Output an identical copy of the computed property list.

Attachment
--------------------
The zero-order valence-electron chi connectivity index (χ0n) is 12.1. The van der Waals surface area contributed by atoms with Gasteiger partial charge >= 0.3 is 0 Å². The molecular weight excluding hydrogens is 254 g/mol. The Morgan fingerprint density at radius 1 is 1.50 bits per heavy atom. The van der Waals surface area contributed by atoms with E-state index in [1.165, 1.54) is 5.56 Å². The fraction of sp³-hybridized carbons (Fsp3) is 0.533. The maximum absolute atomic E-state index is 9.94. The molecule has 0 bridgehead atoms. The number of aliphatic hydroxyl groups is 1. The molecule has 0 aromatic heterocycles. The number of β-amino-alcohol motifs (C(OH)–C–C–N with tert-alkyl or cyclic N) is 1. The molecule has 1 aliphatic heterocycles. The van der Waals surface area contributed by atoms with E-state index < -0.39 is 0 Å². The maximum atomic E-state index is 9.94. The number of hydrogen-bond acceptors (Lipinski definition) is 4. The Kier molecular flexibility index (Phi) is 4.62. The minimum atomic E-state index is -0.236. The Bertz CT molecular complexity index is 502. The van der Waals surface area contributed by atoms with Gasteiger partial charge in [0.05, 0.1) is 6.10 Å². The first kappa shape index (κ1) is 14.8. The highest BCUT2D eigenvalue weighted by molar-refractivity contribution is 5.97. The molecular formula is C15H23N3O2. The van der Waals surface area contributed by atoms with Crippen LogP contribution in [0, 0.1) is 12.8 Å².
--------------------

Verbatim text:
The zero-order valence-electron chi connectivity index (χ0n) is 12.1. The van der Waals surface area contributed by atoms with Gasteiger partial charge >= 0.3 is 0 Å². The molecular weight excluding hydrogens is 254 g/mol. The Morgan fingerprint density at radius 1 is 1.50 bits per heavy atom. The van der Waals surface area contributed by atoms with E-state index in [1.165, 1.54) is 5.56 Å². The fraction of sp³-hybridized carbons (Fsp3) is 0.533. The maximum absolute atomic E-state index is 9.94. The molecule has 0 bridgehead atoms. The number of aliphatic hydroxyl groups is 1. The molecule has 0 aromatic heterocycles. The number of β-amino-alcohol motifs (C(OH)–C–C–N with tert-alkyl or cyclic N) is 1. The molecule has 1 aliphatic heterocycles. The van der Waals surface area contributed by atoms with E-state index < -0.39 is 0 Å². The maximum atomic E-state index is 9.94. The number of hydrogen-bond acceptors (Lipinski definition) is 4. The Kier molecular flexibility index (Phi) is 4.62. The minimum atomic E-state index is -0.236. The Bertz CT molecular complexity index is 502. The van der Waals surface area contributed by atoms with Gasteiger partial charge in [0.05, 0.1) is 6.10 Å². The first kappa shape index (κ1) is 14.8. The highest BCUT2D eigenvalue weighted by molar-refractivity contribution is 5.97. The molecular formula is C15H23N3O2. The van der Waals surface area contributed by atoms with Crippen LogP contribution in [0, 0.1) is 12.8 Å².